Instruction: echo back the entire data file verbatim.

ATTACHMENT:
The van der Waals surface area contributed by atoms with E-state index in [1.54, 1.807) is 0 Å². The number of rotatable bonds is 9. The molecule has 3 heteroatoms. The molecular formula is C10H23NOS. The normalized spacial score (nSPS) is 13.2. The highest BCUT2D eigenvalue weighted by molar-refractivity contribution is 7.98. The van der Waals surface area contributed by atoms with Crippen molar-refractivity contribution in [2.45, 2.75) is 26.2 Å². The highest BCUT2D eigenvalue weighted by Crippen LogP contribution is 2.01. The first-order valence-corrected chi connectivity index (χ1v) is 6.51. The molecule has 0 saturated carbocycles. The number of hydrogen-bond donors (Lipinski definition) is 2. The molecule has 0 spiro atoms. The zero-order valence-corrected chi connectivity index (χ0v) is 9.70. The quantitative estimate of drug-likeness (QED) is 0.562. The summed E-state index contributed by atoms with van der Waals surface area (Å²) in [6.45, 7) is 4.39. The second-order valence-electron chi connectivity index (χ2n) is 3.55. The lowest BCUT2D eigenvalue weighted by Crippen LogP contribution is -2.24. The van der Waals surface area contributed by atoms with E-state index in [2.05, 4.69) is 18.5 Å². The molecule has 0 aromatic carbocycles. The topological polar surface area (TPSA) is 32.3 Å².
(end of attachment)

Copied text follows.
The van der Waals surface area contributed by atoms with E-state index in [1.54, 1.807) is 0 Å². The number of rotatable bonds is 9. The molecule has 3 heteroatoms. The molecular formula is C10H23NOS. The normalized spacial score (nSPS) is 13.2. The highest BCUT2D eigenvalue weighted by molar-refractivity contribution is 7.98. The van der Waals surface area contributed by atoms with Crippen molar-refractivity contribution in [2.45, 2.75) is 26.2 Å². The highest BCUT2D eigenvalue weighted by Crippen LogP contribution is 2.01. The first-order valence-corrected chi connectivity index (χ1v) is 6.51. The molecule has 0 saturated carbocycles. The number of hydrogen-bond donors (Lipinski definition) is 2. The molecule has 0 spiro atoms. The zero-order valence-corrected chi connectivity index (χ0v) is 9.70. The quantitative estimate of drug-likeness (QED) is 0.562. The summed E-state index contributed by atoms with van der Waals surface area (Å²) in [6.45, 7) is 4.39. The second-order valence-electron chi connectivity index (χ2n) is 3.55. The lowest BCUT2D eigenvalue weighted by Crippen LogP contribution is -2.24. The van der Waals surface area contributed by atoms with E-state index in [2.05, 4.69) is 18.5 Å². The molecule has 0 aromatic carbocycles. The topological polar surface area (TPSA) is 32.3 Å².